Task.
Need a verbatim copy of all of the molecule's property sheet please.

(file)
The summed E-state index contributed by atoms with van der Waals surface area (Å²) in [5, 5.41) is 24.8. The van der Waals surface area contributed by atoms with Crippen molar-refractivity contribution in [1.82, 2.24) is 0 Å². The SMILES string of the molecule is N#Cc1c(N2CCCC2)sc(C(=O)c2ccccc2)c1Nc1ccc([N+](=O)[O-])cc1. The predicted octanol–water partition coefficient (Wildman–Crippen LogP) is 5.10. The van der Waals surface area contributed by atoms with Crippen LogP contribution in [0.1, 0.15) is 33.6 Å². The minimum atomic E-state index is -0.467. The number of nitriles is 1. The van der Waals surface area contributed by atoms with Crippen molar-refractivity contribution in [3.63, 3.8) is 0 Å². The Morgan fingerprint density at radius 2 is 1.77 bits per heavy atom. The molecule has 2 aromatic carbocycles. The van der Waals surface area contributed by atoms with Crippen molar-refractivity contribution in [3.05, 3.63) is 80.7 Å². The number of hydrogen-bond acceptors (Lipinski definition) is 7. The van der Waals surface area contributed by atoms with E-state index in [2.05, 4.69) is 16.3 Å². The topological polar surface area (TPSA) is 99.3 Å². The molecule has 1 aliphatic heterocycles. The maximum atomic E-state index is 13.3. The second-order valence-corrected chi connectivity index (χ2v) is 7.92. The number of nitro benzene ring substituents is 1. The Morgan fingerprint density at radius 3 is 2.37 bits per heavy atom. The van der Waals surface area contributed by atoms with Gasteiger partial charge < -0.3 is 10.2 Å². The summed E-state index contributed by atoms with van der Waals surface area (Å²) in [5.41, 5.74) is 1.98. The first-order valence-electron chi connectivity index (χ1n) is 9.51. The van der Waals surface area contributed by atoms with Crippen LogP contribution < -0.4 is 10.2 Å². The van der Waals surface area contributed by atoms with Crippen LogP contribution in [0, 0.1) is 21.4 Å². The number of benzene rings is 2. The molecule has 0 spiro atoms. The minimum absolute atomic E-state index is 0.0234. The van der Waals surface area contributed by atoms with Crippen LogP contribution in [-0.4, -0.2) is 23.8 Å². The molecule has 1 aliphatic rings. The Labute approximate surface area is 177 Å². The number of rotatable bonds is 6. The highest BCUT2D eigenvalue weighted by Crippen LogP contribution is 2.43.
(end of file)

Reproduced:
The summed E-state index contributed by atoms with van der Waals surface area (Å²) in [5, 5.41) is 24.8. The van der Waals surface area contributed by atoms with Crippen molar-refractivity contribution in [1.82, 2.24) is 0 Å². The SMILES string of the molecule is N#Cc1c(N2CCCC2)sc(C(=O)c2ccccc2)c1Nc1ccc([N+](=O)[O-])cc1. The predicted octanol–water partition coefficient (Wildman–Crippen LogP) is 5.10. The van der Waals surface area contributed by atoms with Crippen LogP contribution in [0.1, 0.15) is 33.6 Å². The minimum atomic E-state index is -0.467. The number of nitriles is 1. The van der Waals surface area contributed by atoms with Crippen molar-refractivity contribution in [3.63, 3.8) is 0 Å². The Morgan fingerprint density at radius 2 is 1.77 bits per heavy atom. The molecule has 2 aromatic carbocycles. The van der Waals surface area contributed by atoms with Crippen molar-refractivity contribution in [3.05, 3.63) is 80.7 Å². The number of hydrogen-bond acceptors (Lipinski definition) is 7. The van der Waals surface area contributed by atoms with E-state index in [2.05, 4.69) is 16.3 Å². The topological polar surface area (TPSA) is 99.3 Å². The molecule has 1 aliphatic heterocycles. The maximum atomic E-state index is 13.3. The second-order valence-corrected chi connectivity index (χ2v) is 7.92. The number of nitro benzene ring substituents is 1. The Morgan fingerprint density at radius 3 is 2.37 bits per heavy atom. The van der Waals surface area contributed by atoms with Gasteiger partial charge < -0.3 is 10.2 Å². The summed E-state index contributed by atoms with van der Waals surface area (Å²) in [5.41, 5.74) is 1.98. The first-order valence-electron chi connectivity index (χ1n) is 9.51. The van der Waals surface area contributed by atoms with Crippen LogP contribution < -0.4 is 10.2 Å². The van der Waals surface area contributed by atoms with Crippen LogP contribution in [0, 0.1) is 21.4 Å². The number of benzene rings is 2. The molecule has 0 spiro atoms. The minimum absolute atomic E-state index is 0.0234. The van der Waals surface area contributed by atoms with Crippen LogP contribution in [-0.4, -0.2) is 23.8 Å². The molecule has 1 aliphatic rings. The Labute approximate surface area is 177 Å². The number of rotatable bonds is 6. The highest BCUT2D eigenvalue weighted by Crippen LogP contribution is 2.43.